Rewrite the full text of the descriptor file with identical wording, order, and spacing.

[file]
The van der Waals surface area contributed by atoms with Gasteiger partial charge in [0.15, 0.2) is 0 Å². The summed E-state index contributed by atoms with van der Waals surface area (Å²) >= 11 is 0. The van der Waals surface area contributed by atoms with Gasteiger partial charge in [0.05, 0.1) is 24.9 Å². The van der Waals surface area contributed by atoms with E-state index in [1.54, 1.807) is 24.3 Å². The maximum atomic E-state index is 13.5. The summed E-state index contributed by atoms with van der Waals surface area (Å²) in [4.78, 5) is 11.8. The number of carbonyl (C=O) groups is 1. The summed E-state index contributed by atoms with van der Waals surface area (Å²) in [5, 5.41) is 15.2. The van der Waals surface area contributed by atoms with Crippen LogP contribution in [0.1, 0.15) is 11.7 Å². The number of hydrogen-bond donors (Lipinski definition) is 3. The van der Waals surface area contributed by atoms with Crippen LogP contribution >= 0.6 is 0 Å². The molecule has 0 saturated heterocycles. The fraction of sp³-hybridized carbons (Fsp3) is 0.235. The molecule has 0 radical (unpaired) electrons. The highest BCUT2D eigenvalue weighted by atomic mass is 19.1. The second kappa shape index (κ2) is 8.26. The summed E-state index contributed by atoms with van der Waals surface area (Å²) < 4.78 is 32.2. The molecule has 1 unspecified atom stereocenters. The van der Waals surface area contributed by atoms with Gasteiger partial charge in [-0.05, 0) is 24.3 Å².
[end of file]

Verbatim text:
The van der Waals surface area contributed by atoms with Gasteiger partial charge in [0.15, 0.2) is 0 Å². The summed E-state index contributed by atoms with van der Waals surface area (Å²) >= 11 is 0. The van der Waals surface area contributed by atoms with Gasteiger partial charge in [0.05, 0.1) is 24.9 Å². The van der Waals surface area contributed by atoms with E-state index in [1.54, 1.807) is 24.3 Å². The maximum atomic E-state index is 13.5. The summed E-state index contributed by atoms with van der Waals surface area (Å²) in [4.78, 5) is 11.8. The number of carbonyl (C=O) groups is 1. The summed E-state index contributed by atoms with van der Waals surface area (Å²) in [5, 5.41) is 15.2. The van der Waals surface area contributed by atoms with Crippen LogP contribution in [0.1, 0.15) is 11.7 Å². The number of hydrogen-bond donors (Lipinski definition) is 3. The van der Waals surface area contributed by atoms with Crippen LogP contribution >= 0.6 is 0 Å². The molecule has 0 saturated heterocycles. The fraction of sp³-hybridized carbons (Fsp3) is 0.235. The molecule has 0 radical (unpaired) electrons. The highest BCUT2D eigenvalue weighted by atomic mass is 19.1. The second kappa shape index (κ2) is 8.26. The summed E-state index contributed by atoms with van der Waals surface area (Å²) < 4.78 is 32.2. The molecule has 1 unspecified atom stereocenters. The van der Waals surface area contributed by atoms with Gasteiger partial charge in [-0.05, 0) is 24.3 Å².